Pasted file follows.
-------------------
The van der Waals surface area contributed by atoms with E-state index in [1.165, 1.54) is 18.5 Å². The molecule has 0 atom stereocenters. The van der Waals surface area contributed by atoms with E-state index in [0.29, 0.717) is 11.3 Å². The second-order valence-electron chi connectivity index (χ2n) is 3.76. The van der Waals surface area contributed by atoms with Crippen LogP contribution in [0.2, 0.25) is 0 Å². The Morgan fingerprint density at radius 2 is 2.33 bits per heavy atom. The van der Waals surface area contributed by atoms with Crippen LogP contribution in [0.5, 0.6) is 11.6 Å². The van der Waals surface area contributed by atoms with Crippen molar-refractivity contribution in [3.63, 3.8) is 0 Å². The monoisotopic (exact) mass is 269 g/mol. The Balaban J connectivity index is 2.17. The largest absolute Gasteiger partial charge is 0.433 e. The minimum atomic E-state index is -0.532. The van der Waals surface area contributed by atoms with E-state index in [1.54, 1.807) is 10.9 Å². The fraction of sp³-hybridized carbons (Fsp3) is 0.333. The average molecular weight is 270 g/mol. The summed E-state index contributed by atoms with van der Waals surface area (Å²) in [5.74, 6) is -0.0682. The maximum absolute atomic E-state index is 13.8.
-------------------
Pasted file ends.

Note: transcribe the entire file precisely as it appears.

The van der Waals surface area contributed by atoms with E-state index in [1.165, 1.54) is 18.5 Å². The molecule has 0 atom stereocenters. The van der Waals surface area contributed by atoms with E-state index in [0.29, 0.717) is 11.3 Å². The second-order valence-electron chi connectivity index (χ2n) is 3.76. The van der Waals surface area contributed by atoms with Crippen LogP contribution in [0.2, 0.25) is 0 Å². The Morgan fingerprint density at radius 2 is 2.33 bits per heavy atom. The van der Waals surface area contributed by atoms with Crippen LogP contribution in [0.5, 0.6) is 11.6 Å². The van der Waals surface area contributed by atoms with Crippen molar-refractivity contribution in [3.63, 3.8) is 0 Å². The monoisotopic (exact) mass is 269 g/mol. The Balaban J connectivity index is 2.17. The largest absolute Gasteiger partial charge is 0.433 e. The minimum atomic E-state index is -0.532. The van der Waals surface area contributed by atoms with E-state index in [1.54, 1.807) is 10.9 Å². The fraction of sp³-hybridized carbons (Fsp3) is 0.333. The average molecular weight is 270 g/mol. The summed E-state index contributed by atoms with van der Waals surface area (Å²) in [5.74, 6) is -0.0682. The maximum absolute atomic E-state index is 13.8.